Can I laminate my
Social Security Card
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The United States first issued Social Security numbers to individuals in December 1935. By December 1936, post offices typed up and shipped out Social Security cards. A Social Security number became necessary to access Social Security benefits decades ago. Millions of these numbers were issued within months of being made available to citizens. Nonetheless, most Americans didn’t think twice about SSNs until recently.
What Is The Purpose Of
A Social Security Card?
Social Security Numbers and Cards Become Commonplace After 1986
Until 1986, the average American didn’t obtain their SSN before turning 14 years-old. SSNs weren’t required for issuance until an individual started to earn wages. A change in tax law required parents to obtain SSNs for dependents over five years of age. Further changes dropped that age all the way down to one year of age. These days, most parents apply for a newborn’s SSN while applying for that newborn’s birth certificate.
A Social Security card helps prove an individual’s Social Security number. The Social Security Administration issues a card soon after the number is issued. In most cases, American citizens often keep the cards tucked away someplace at home. Some people opt to hold onto the cards day to day, but that’s not necessarily a good idea. Most parents hold onto their children’s cards until they become adults.
Everyone Understands What A Social Security Card Is Nowadays
Social Security cards are straightforward and simple to understand. Not too many questions tend to arise related to these cards. Still, one question comes up more than any other question, and it doesn’t have anything to do about the card’s function. This particular question actually pertains to storing the card and protecting it from harm. Everyone wants to know, “Can I laminate my Social Security card?”
Lamination Isn’t Illegal, But It May Invalidate A Social Security Card
In simple terms, the Social Security Administration advises against laminating this card. A frequently asked question on the administration’s website specifically says to avoid lamination. One reason cited mentions that laminating the card makes certain security features impossible to verify or detect. If a given requester can’t identify the validity of the card, then an individual might find themselves in a bind.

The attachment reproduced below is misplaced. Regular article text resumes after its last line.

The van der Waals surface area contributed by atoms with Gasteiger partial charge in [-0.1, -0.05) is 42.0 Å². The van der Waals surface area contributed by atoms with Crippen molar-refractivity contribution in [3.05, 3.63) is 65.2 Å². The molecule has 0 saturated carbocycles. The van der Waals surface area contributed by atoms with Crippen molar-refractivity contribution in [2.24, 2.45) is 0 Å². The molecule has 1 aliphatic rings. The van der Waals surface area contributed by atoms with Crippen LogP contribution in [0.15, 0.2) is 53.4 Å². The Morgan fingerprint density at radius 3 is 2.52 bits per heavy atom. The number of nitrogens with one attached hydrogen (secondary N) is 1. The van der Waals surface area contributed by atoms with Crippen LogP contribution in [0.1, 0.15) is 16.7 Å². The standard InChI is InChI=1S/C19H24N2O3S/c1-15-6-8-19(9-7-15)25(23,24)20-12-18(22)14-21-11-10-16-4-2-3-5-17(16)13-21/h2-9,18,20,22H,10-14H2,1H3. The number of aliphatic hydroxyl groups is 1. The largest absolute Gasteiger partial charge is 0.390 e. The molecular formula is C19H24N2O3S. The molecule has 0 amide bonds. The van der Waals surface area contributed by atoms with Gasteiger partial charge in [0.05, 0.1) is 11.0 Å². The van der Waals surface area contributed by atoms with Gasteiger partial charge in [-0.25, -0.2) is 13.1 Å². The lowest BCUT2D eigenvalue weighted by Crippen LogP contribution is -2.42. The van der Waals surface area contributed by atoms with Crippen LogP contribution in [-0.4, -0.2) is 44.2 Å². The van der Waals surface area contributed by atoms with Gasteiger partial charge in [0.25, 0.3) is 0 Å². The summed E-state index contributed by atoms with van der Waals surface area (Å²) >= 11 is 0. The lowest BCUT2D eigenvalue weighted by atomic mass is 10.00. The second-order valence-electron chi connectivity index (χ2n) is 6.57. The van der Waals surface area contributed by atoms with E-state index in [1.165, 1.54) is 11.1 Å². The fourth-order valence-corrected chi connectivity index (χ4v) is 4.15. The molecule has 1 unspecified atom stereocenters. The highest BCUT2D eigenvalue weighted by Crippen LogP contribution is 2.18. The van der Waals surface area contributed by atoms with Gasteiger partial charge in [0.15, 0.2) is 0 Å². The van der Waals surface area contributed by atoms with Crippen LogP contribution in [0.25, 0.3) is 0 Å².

How Lamination Affects and Interferes
With These Security Features ?
Unsurprisingly, lamination makes intaglio printing useless. A plastic covering that cannot be removed makes it impossible to verify this particular security feature. That layer of lamination also makes it difficult to see other security features, especially those requiring a specific viewing angle. Without a doubt, it’s not difficult to see how lamination makes it difficult to verify the validity of a social security card.
Fraud and Related Crimes Quite Common With SSNs and Cards
Fraud is rampant when it comes to Social Security Numbers and cards these days. Much of this fraud occurs online with the SSN rather than the card itself. Nonetheless, people attempt to counterfeit and use doctored cards on a regular basis. Doing so may land someone an employment position they’re not legally authorized to take. Another individual might receive federal or state benefits they’re not actually eligible for today.
The Social Security Administration continues to implement more and more security features in Social Security cards. However, this is an ongoing effort that requires constant changes and adaptations. Rising identity theft rates make these actions necessary, and lamination only increases the difficulty of verifying a card’s validity. Nobody should feel surprised that the SSA recommends against laminating a card for security purposes.
So, Can I Laminate My Social Security Card?
While nobody will get thrown in prison, laminating a Social Security Card is a bad idea. An employer or government agency could outright reject a laminated card, even one that’s valid. To avoid these problems, Americans should store their cards in a protective housing that can be removed within seconds. No permanent enclosure should be used for a Social Security card. Replacement Social Security cards are always available to card holders.